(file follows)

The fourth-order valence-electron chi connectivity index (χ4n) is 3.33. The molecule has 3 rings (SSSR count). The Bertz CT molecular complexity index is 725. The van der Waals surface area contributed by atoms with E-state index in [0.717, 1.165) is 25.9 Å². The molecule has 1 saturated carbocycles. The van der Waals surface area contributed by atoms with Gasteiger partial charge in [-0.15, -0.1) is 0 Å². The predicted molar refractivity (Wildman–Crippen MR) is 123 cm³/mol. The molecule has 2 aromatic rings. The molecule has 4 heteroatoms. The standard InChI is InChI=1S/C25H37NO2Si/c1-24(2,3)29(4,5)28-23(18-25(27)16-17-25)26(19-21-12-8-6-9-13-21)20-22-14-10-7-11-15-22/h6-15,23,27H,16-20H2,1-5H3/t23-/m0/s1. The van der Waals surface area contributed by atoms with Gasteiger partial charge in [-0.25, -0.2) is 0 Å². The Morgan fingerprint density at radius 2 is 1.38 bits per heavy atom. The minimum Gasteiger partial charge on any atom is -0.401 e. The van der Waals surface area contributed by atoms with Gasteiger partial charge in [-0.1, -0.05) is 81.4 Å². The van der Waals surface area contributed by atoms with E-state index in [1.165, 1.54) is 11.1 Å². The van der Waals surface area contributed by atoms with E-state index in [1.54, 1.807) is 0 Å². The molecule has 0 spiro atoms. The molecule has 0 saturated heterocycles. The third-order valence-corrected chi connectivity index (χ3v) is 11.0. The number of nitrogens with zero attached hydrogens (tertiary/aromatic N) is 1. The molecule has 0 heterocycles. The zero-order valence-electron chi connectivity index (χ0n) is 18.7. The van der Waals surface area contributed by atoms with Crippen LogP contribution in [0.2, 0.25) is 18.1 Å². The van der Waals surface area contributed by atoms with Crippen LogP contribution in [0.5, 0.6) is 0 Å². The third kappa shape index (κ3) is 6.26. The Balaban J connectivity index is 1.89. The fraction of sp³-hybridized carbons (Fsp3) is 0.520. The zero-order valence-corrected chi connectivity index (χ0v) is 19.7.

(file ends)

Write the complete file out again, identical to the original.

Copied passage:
The fourth-order valence-electron chi connectivity index (χ4n) is 3.33. The molecule has 3 rings (SSSR count). The Bertz CT molecular complexity index is 725. The van der Waals surface area contributed by atoms with E-state index in [0.717, 1.165) is 25.9 Å². The molecule has 1 saturated carbocycles. The van der Waals surface area contributed by atoms with Gasteiger partial charge in [-0.15, -0.1) is 0 Å². The predicted molar refractivity (Wildman–Crippen MR) is 123 cm³/mol. The molecule has 2 aromatic rings. The molecule has 4 heteroatoms. The standard InChI is InChI=1S/C25H37NO2Si/c1-24(2,3)29(4,5)28-23(18-25(27)16-17-25)26(19-21-12-8-6-9-13-21)20-22-14-10-7-11-15-22/h6-15,23,27H,16-20H2,1-5H3/t23-/m0/s1. The van der Waals surface area contributed by atoms with Gasteiger partial charge in [-0.25, -0.2) is 0 Å². The Morgan fingerprint density at radius 2 is 1.38 bits per heavy atom. The minimum Gasteiger partial charge on any atom is -0.401 e. The van der Waals surface area contributed by atoms with Gasteiger partial charge in [-0.1, -0.05) is 81.4 Å². The van der Waals surface area contributed by atoms with E-state index in [1.165, 1.54) is 11.1 Å². The van der Waals surface area contributed by atoms with E-state index in [1.54, 1.807) is 0 Å². The molecule has 0 spiro atoms. The molecule has 0 saturated heterocycles. The third-order valence-corrected chi connectivity index (χ3v) is 11.0. The number of nitrogens with zero attached hydrogens (tertiary/aromatic N) is 1. The molecule has 0 heterocycles. The zero-order valence-electron chi connectivity index (χ0n) is 18.7. The van der Waals surface area contributed by atoms with Crippen LogP contribution in [0.2, 0.25) is 18.1 Å². The van der Waals surface area contributed by atoms with Crippen LogP contribution in [0.5, 0.6) is 0 Å². The third kappa shape index (κ3) is 6.26. The Balaban J connectivity index is 1.89. The fraction of sp³-hybridized carbons (Fsp3) is 0.520. The zero-order valence-corrected chi connectivity index (χ0v) is 19.7.